• Sweet strawberry and soy milk smoothie w/ Stevia (to curve ice cream cravings)
  • Watermelon and ice smoothie (more like icy)
  • Strawberry, oatmeal, soy milk.
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10 thoughts on “It’s a Learning Experience: Langauge

    1. AWW :’) this comment made my night (or morning). I just graduated highschool, and i took Ap german, Spanish 4, french 3, and Italian 2. I may minor in Chinese when i go to college next month but my best is german besides english 😉

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      1. Good gosh! that’s awesome. I’m a college junior right now. is English your native language?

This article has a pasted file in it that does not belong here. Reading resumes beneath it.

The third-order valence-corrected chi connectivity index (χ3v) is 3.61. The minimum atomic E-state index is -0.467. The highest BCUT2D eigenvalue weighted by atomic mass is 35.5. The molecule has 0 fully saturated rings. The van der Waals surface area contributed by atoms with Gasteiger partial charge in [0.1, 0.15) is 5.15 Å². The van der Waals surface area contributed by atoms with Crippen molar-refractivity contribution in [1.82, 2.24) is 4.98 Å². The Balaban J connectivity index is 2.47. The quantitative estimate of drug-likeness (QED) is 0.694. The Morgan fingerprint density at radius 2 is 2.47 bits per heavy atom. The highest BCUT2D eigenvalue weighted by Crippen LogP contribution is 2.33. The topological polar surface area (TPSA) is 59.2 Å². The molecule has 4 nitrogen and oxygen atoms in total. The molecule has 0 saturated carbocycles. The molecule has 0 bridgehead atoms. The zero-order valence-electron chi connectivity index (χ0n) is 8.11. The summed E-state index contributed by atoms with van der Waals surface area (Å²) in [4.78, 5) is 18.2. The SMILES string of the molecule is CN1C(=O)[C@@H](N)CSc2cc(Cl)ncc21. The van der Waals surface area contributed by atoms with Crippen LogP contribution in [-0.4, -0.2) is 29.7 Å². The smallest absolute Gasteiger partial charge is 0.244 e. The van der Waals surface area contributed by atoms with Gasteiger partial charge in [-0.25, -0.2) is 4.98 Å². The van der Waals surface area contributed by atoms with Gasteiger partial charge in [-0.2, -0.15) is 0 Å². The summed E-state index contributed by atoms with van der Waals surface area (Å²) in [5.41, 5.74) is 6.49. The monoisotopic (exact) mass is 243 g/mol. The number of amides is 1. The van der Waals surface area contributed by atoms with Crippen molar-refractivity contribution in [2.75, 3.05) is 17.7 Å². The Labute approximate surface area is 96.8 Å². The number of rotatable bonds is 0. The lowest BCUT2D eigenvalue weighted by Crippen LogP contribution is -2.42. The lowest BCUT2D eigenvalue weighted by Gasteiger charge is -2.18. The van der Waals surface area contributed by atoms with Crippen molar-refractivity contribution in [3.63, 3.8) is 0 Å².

Like

  1. Hi! Thanks for stopping by my blog.

    I enjoyed this post! But the main excuse I hear seems to be missing: “But I’m not good at languages.” Our school system here does have a mandatory second language in 99% of high schools (there are a few exceptions, like vocational or agricultural schools), but it means that most children choose something “like English”, such as German or Italian, and the class is a total bomb (if I didn’t love languages, I would honestly hate them after my experience in Year 8 German at high school) and people come out of it hating language lessons, hating language learning, and convinced they can’t do it. Not to mention that the primary school language experience is worse, if that’s possible. Something like 12% of high school graduates do a language in the final year (and statistics show that most of them probably speak that language at home).